The Psychology of Resilience Resentment

The Psychology of Resilience Resentment

4 essential reframes for true well-being.


  • Resilience resentment is a common reaction to being pressured to “just be strong” in the face of hardship.
  • To become truly resilient, people need to see themselves in context and apply new discoveries of science.
  • Resilience is best built within candid, caring communities and relationships.

Like toxic positivity and motivational pressure, resilience hype has started leaving a bad taste in some people’s mouths.

For many, resilience has been pitched as the hero’s journey in overcoming stress in one fell swoop, bouncing back with great velocity due to unparalleled bootstrap-pulling abilities—all while completely ignoring the conditions that cause us to need to be resilient to begin with. When resilience is pitched old-school style—that it’s just a matter of sheer will or the lack of it that makes us adaptable, admirable humans—it’s no wonder we’ve become bitter.

Resilience resentment—pushback to trite, toxically positive nudges to disguise and conquer emotions and “just be strong” as if we’re grit-bots—is growing, and for good reason. Connotations of resilience like this deserve to be challenged. Not only are they off the mark, but they can get in the way of understanding how true resilience can be cultivated.

To start, resilience must be contextualized. None of us lives in a vacuum. When we experience distress, it’s a proportionate reaction to our environment, not a moral failing. A systems view of resilience—one that accounts for the conditions being faced—is essential.

Resilience must also be considered according to the latest discoveries in brain science. Gone are the days when we evaluate it as a matter of character or toughness.

Despite popularized sentiments, we don’t need to be unwavering under stress in order to be resilient. In fact, research shows that we are capable of becoming more resilient when we acknowledge challenges and remain open to asking for help.

Reframing resilience based on the science of what helps us do well can better position us to grow it. Consider these essential reframes:

1. Resilience is a process, not a trait.

The belief that some people are just born with or without resilience is antiquated. The literature is clear—resilience takes time. Experience with suffering can help us build empathy, adaptability, and resourcefulness—but not in the flip of a switch. Our ability to integrate the learning from difficult experiences can be nurtured over time, with intention, rather than thinking we have an unlucky gene pool or somehow missed the memo on how to keep calm and carry on.

2. Resilience isn’t bouncing back and ignoring dark emotions.

Pretending we are fine when we’re not is a hindrance, not a supporter of well-being. We are not rubber balls. Getting up after we’ve been knocked down without examining the lessons and nurturing ourselves can create unintended consequences. Research shows that practices such as mindfulness that focus on acceptance of difficult emotions can serve to help us own and move through them in a way that’s more effective than blatantly ignoring them.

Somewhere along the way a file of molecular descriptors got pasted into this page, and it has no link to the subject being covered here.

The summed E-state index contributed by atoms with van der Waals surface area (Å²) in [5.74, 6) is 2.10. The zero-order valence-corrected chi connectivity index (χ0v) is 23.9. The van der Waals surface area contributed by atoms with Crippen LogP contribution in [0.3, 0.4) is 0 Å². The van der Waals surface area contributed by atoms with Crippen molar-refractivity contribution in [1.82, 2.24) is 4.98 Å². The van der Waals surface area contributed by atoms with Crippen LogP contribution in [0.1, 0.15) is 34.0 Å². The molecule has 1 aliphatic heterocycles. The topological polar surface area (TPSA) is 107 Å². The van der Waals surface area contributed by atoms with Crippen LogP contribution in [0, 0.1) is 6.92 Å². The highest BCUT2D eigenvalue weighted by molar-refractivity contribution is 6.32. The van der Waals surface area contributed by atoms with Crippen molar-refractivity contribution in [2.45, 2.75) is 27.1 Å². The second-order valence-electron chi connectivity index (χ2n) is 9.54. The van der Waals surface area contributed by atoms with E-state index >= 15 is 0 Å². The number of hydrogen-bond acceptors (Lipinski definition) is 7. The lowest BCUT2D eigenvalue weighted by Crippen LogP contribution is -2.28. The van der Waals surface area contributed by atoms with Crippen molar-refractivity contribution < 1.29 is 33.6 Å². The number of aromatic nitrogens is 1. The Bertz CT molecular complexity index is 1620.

3. Resilience involves leveraging protective factors, not having the perfect life.

Life is hard. Relationships are complicated. Work and school can drain us. Research has shown that perfectionism has spiked 33 percent in the past 10 years.

We are incredibly hard on ourselves. Social media feeds make it seem like we’re hot messes if we haven’t slayed all day to meet our life goals by age 20. It’s easy to feel underaccomplished and unsuccessful when ideals of having an Insta-perfect life are seen at every turn.


Yet research overwhelmingly cites the power of protective factors in our lives. These include caring relationships, living out our values, practicing awe and gratitude, time spent immersed in relaxing and fun activities, a sense of humor, and the ability to draw upon past experiences to solve current problems. There’s no such thing as a perfect life, but we can focus on building protective factors that provide needed buffers to life’s inevitable blows.

4. Resilience happens in a community.

Staunch individualism can impede resilience. Relationships and a sense of belonging are associated with helping create the conditions of psychological safety—a sense of belonging without fear of being belittled or scrutinized. Knowing we’re not alone and having people who support us in living out values helps generate momentum and a sense of shared purpose. Resilience is built when we join forces to identify what helps sustain us. Candid, caring relationships are vital aspects of true resilience.


Happiness Correlates with Self-Care and Vicarious Resilience

Why Kids Need “Intelligent Failure”

Resilience resentment is warranted when it’s based on old-school definitions laden with shame and outdated slogans. Yet, when we reframe resilience based on science, we can harness our adaptive potential without ignoring the complexities we’re trying to navigate. Rather than pressuring ourselves to be perfect or trying to hide difficult emotions, we can leverage protective factors, including relationships where we feel safe and seen.


Lee, K. (2022). Worth the Risk: Learn How to Microdose Bravery to Grow Resilience, Connect More, and Offer Yourself to the World. Sounds True: Boulder.

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